The The Adventures of Prince Achmed uses smoke, sparks and creative lighting effects to add atmosphere and create a true fantasy environment. Maybe that’s what I love most about this movie – its like an Arabian Nights dream come to life, with a definite art deco feel to it. The fully rerecorded musical score does wonders here. Yes it has a definite classic cinema sound, but it fits the film and helps drive the story along. Doing some research I see that other scores have been created and while I’m curious to see how these would work, I wonder if they can match the story as well.

As I mentioned there are some downsides here. The story is really haphazard, seeming to jump all around and never really connect. There aren’t really characters here, just genre stereotypes. The evil sorcerer is just rotten. The hero is bland but good. The princess is lovely but always in peril. There aren’t any surprises in the plot really, but in a way that isn’t the point. The focus is obviously on the visuals and creating the mood. Plot is secondary in this case.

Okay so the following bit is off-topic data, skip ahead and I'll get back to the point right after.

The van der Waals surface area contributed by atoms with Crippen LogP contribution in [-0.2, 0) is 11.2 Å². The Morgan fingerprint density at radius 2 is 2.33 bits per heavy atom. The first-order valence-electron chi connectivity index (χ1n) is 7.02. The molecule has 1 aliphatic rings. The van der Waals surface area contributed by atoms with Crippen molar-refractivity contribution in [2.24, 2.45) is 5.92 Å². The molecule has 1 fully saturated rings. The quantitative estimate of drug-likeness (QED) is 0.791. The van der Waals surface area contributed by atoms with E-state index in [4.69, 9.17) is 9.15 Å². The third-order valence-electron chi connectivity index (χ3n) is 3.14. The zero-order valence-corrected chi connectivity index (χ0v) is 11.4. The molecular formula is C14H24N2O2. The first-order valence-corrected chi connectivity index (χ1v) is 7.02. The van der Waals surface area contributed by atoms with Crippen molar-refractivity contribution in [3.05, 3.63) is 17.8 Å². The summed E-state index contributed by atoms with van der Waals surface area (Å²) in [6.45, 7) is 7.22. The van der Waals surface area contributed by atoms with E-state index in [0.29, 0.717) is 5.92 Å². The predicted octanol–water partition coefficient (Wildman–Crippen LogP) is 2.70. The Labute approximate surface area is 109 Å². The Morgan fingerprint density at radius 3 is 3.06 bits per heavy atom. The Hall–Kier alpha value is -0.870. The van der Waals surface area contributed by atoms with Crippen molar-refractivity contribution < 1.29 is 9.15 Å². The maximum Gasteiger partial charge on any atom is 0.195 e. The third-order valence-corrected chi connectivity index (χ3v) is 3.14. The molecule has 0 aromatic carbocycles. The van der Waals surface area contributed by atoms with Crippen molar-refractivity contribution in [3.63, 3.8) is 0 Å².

What is hard to overlook are the racial depictions of Chinese and African people in this movie. Keeping in mind when this was made, its something that is pretty common in cinema, but that didn’t stop me from shaking my head and feeling a bit wary about recommending it to people without warning them.

Honestly I can’t imagine any fan of animation or silent cinema missing out The Adventures of Prince Achmed. If you can find a copy to rent (Netflix has it for digital download!) give it a try. The actual DVD contains some neat extras including a documentary that goes into detail on how the film was made. This is an impressive film and one that influenced many other creators over the years. Its also entertaining in its own right and you can’t ask for more than that.